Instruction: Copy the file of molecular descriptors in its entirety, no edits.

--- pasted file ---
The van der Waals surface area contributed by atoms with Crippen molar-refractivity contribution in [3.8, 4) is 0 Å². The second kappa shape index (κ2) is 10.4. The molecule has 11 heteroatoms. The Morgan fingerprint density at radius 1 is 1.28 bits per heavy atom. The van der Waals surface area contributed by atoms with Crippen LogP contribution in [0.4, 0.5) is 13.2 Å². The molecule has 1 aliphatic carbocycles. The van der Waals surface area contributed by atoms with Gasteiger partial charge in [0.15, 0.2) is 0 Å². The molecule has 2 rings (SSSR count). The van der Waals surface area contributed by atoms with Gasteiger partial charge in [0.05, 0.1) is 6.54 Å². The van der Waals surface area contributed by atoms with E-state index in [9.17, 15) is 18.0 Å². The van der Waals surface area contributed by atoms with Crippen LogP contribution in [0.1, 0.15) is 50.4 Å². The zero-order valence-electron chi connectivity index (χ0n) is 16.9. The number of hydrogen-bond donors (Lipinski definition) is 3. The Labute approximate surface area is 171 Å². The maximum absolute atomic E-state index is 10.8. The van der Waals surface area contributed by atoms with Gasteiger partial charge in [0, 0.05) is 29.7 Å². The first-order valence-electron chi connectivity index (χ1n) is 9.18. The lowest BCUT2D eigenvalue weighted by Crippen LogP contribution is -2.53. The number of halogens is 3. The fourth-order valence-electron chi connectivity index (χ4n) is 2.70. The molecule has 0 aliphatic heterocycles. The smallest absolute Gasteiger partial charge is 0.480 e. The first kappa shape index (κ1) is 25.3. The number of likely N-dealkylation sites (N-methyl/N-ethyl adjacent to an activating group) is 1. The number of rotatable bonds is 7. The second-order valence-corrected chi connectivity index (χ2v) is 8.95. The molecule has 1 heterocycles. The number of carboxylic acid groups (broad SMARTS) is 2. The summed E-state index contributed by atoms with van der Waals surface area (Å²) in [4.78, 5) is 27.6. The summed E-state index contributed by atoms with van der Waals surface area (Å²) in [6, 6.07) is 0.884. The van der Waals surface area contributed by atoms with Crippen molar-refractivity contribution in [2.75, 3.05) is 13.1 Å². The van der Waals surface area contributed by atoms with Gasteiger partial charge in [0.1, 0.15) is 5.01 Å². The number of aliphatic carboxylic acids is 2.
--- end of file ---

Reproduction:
The van der Waals surface area contributed by atoms with Crippen molar-refractivity contribution in [3.8, 4) is 0 Å². The second kappa shape index (κ2) is 10.4. The molecule has 11 heteroatoms. The Morgan fingerprint density at radius 1 is 1.28 bits per heavy atom. The van der Waals surface area contributed by atoms with Crippen LogP contribution in [0.4, 0.5) is 13.2 Å². The molecule has 1 aliphatic carbocycles. The van der Waals surface area contributed by atoms with Gasteiger partial charge in [0.15, 0.2) is 0 Å². The molecule has 2 rings (SSSR count). The van der Waals surface area contributed by atoms with Gasteiger partial charge in [0.05, 0.1) is 6.54 Å². The van der Waals surface area contributed by atoms with E-state index in [9.17, 15) is 18.0 Å². The van der Waals surface area contributed by atoms with Crippen LogP contribution in [0.1, 0.15) is 50.4 Å². The zero-order valence-electron chi connectivity index (χ0n) is 16.9. The number of hydrogen-bond donors (Lipinski definition) is 3. The Labute approximate surface area is 171 Å². The maximum absolute atomic E-state index is 10.8. The van der Waals surface area contributed by atoms with Gasteiger partial charge in [0, 0.05) is 29.7 Å². The first-order valence-electron chi connectivity index (χ1n) is 9.18. The lowest BCUT2D eigenvalue weighted by Crippen LogP contribution is -2.53. The number of halogens is 3. The fourth-order valence-electron chi connectivity index (χ4n) is 2.70. The molecule has 0 aliphatic heterocycles. The smallest absolute Gasteiger partial charge is 0.480 e. The first kappa shape index (κ1) is 25.3. The number of likely N-dealkylation sites (N-methyl/N-ethyl adjacent to an activating group) is 1. The number of rotatable bonds is 7. The second-order valence-corrected chi connectivity index (χ2v) is 8.95. The molecule has 1 heterocycles. The number of carboxylic acid groups (broad SMARTS) is 2. The summed E-state index contributed by atoms with van der Waals surface area (Å²) in [4.78, 5) is 27.6. The summed E-state index contributed by atoms with van der Waals surface area (Å²) in [6, 6.07) is 0.884. The van der Waals surface area contributed by atoms with Crippen molar-refractivity contribution in [2.75, 3.05) is 13.1 Å². The van der Waals surface area contributed by atoms with Gasteiger partial charge in [0.1, 0.15) is 5.01 Å². The number of aliphatic carboxylic acids is 2.